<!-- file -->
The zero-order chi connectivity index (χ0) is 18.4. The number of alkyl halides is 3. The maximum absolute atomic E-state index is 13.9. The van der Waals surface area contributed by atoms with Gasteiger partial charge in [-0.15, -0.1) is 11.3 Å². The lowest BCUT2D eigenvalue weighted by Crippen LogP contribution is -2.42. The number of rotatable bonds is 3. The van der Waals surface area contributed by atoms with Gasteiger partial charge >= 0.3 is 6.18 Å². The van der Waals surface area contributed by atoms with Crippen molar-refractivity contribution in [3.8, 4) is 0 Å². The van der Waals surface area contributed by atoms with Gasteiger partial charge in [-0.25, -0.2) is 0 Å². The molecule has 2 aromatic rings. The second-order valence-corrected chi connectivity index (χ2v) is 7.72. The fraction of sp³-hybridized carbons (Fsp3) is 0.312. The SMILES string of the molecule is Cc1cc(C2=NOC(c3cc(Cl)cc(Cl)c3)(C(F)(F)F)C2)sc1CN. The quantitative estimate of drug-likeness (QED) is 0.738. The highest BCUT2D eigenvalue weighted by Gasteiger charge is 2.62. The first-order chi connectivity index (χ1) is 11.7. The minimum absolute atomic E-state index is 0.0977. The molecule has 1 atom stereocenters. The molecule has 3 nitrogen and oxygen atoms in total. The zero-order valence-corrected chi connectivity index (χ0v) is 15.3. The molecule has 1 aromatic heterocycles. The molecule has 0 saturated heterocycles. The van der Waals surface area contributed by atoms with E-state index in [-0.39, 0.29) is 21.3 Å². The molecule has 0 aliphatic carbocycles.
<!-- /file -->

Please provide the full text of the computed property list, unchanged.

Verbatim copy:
The zero-order chi connectivity index (χ0) is 18.4. The number of alkyl halides is 3. The maximum absolute atomic E-state index is 13.9. The van der Waals surface area contributed by atoms with Gasteiger partial charge in [-0.15, -0.1) is 11.3 Å². The lowest BCUT2D eigenvalue weighted by Crippen LogP contribution is -2.42. The number of rotatable bonds is 3. The van der Waals surface area contributed by atoms with Gasteiger partial charge >= 0.3 is 6.18 Å². The van der Waals surface area contributed by atoms with Crippen molar-refractivity contribution in [3.8, 4) is 0 Å². The van der Waals surface area contributed by atoms with Gasteiger partial charge in [-0.25, -0.2) is 0 Å². The molecule has 2 aromatic rings. The second-order valence-corrected chi connectivity index (χ2v) is 7.72. The fraction of sp³-hybridized carbons (Fsp3) is 0.312. The SMILES string of the molecule is Cc1cc(C2=NOC(c3cc(Cl)cc(Cl)c3)(C(F)(F)F)C2)sc1CN. The quantitative estimate of drug-likeness (QED) is 0.738. The highest BCUT2D eigenvalue weighted by Gasteiger charge is 2.62. The first-order chi connectivity index (χ1) is 11.7. The minimum absolute atomic E-state index is 0.0977. The molecule has 1 atom stereocenters. The molecule has 3 nitrogen and oxygen atoms in total. The zero-order valence-corrected chi connectivity index (χ0v) is 15.3. The molecule has 1 aromatic heterocycles. The molecule has 0 saturated heterocycles. The van der Waals surface area contributed by atoms with E-state index in [-0.39, 0.29) is 21.3 Å². The molecule has 0 aliphatic carbocycles.